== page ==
But five hundred dollars today doesn’t get you very far. The writers who received the bonus dedicate many hours each day to the writing process. For some, it’s their full-time gig. Some have quit good-paying jobs to focus on writing. They all work long hours. They’re diligent and faithful in regularly posting content on Medium. I hope for their sake that they are being compensated handsomely for the content they post on Medium. Judging by several of the articles I’ve read, it sounds like they are. So good for them. But five hundred dollars Medium? C’mon man.

Here’s your five hundred dollar reward. < SLAP!> Now get back to work!

The overachievers weren’t the only ones slapped

Medium’s five hundred dollar reward came out of the blue. There was no notice beforehand that a bonus was being handed out. No criteria or requirements were given. It just showed up in the winner’s account one day.

What about all the dedicated writers who didn’t get a piece of the bonus pie? Are they being told they aren’t good enough? Or perhaps their content doesn’t reflect the viewpoints of those handing out the bonus. A lot of questions, not many answers.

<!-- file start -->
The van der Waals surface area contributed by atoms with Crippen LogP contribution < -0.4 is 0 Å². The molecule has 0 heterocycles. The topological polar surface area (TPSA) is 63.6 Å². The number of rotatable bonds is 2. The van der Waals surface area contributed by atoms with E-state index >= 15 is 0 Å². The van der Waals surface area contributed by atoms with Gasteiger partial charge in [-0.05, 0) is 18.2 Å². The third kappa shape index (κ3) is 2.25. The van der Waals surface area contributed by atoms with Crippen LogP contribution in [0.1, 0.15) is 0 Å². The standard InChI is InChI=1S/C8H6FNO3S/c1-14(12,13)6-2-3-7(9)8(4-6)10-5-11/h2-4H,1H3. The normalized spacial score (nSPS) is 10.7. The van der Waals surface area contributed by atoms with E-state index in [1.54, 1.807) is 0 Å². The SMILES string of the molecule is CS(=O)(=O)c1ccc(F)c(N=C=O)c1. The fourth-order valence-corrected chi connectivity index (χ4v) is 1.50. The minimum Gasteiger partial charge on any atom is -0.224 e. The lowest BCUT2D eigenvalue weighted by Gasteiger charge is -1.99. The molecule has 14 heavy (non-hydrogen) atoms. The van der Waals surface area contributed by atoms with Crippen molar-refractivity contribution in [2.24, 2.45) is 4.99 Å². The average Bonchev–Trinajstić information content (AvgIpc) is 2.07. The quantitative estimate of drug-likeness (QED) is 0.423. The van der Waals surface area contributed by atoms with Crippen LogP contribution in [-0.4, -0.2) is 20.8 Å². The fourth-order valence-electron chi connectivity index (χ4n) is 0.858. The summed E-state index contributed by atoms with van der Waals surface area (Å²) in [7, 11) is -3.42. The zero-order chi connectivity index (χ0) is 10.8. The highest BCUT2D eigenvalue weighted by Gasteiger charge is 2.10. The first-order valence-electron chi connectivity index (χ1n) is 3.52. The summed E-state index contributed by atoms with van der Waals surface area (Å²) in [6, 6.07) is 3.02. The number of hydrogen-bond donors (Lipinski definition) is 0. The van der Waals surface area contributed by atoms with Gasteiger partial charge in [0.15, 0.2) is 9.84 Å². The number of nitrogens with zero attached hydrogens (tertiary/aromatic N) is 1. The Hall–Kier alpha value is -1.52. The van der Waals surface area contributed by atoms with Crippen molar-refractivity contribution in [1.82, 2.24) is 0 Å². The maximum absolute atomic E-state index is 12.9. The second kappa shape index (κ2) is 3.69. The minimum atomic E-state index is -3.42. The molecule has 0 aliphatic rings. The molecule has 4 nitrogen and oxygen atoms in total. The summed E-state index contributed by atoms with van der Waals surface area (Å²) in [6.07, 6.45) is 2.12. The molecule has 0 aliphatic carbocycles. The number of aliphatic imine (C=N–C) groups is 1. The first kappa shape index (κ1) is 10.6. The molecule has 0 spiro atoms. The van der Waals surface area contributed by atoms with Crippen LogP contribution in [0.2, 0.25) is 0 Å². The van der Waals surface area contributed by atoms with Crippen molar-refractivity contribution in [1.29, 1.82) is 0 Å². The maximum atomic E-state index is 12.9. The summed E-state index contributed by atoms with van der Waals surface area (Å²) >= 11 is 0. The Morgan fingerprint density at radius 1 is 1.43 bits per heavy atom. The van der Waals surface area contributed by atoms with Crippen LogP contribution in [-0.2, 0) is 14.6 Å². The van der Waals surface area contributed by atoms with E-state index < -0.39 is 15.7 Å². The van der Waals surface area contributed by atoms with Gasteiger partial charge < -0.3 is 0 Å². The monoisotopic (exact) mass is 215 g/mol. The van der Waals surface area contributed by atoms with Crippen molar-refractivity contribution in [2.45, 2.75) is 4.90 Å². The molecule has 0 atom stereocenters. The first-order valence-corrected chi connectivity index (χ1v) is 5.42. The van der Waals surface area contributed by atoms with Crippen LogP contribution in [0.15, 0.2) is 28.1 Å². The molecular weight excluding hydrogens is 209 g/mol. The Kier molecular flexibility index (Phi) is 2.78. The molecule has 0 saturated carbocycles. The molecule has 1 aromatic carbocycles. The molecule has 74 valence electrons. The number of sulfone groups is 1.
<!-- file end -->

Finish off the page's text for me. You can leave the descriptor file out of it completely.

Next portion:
Here’s what Medium should have done — given out fewer bonuses but make them life-changing. Also, it would have been great if they had made it clear how to be eligible to receive a bonus. That would shake things up at Medium. Let’s move on to my second point.

Medium’s carrot was too small

If Medium wanted to get people writing, and not just writing but excited to write, they should have up-sized their carrot. Take that five hundred dollar bonus and multiply it by one hundred. Make the bonus fifty thousand dollars. Given a chance to make a huge difference in their lives, many writers, myself included, would have certainly stepped up their games.

Writers are akin to struggling artists. To have a chance at beating the struggle, a chance at paying off bills, and having some leftover, many of us would have jumped at the opportunity. Of course, the odds of receiving the bonus would have been smaller. But still, there would have been a chance. Also, a huge bonus would have had spin-off benefits. Medium and the winners would benefit, but not only them. All aspiring writers on Medium would benefit.